Features and Benefits of GST

Salient features of GST are as follows:

  • Dual goods and services tax: GST is an indirect tax structure, dual in nature, which enables both central government and state governments to levy the tax.

  • Inter-State transactions and the IGST mechanism: Integrated Goods and Services Tax (IGST) is to be levied by the Centre at the inter-state level on the distribution of goods and services. The design of the IGST mechanism guarantees a coherent flow of input tax credit between any two states. IGST will have to be paid by the inter-state seller on goods sold by him/her after adjusting for IGST, CGST and SGST on his purchases.

    The state that exports will transfer SGST’s credit used in IGST’s payment to the Centre. The claim of IGST’s credit can be done by the dealer who imports, in his own state only, while releasing the output tax liability (both the CGST and SGST). The IGST’s credit used in the payment of SGST will be transferred to the state that is imported by the Centre.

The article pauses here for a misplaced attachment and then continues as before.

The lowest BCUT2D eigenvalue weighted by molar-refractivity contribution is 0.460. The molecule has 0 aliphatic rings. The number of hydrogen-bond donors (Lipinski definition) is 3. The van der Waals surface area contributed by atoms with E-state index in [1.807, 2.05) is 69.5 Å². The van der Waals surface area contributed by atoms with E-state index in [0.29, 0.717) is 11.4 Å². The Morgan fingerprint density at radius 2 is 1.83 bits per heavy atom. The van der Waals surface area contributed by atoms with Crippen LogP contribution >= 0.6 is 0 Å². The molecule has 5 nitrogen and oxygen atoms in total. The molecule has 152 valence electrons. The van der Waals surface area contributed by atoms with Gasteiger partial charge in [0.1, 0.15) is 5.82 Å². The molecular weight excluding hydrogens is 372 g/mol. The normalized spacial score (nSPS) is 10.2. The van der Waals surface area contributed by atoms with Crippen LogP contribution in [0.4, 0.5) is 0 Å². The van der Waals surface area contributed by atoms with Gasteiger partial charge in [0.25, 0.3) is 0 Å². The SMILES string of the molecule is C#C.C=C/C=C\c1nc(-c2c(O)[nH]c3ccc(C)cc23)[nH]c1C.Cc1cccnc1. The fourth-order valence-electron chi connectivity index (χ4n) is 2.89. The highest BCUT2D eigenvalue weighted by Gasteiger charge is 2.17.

• Destination-based consumption tax: GST is a tax based on destination, which means that all the accumulated SGST will complemented to the State where the consumer of the sold goods and services resides.

  • Computation of GST on the basis of invoice credit method: Under GST, the invoice credit method will be the liability, i.e., the invoice is issued by the suppliers will be the basis for allowing CENVAT credit.

  • Payment of GST: The payment of CGST and SGST are to be done to the central accounts and state accounts, respectively.

  • Goods and Services Tax Network (GSTN): GSTN is a joint non-government and not-for-profit company set-up by the central and state governments which allocate the IT infrastructure and services shared by central and state governments, taxpayers and other stakeholders.

  • Input Tax Credit (ITC) Set-off: For the taxes that are allowed against central and state, ITC for CGST and SGST will be allowed to be taken.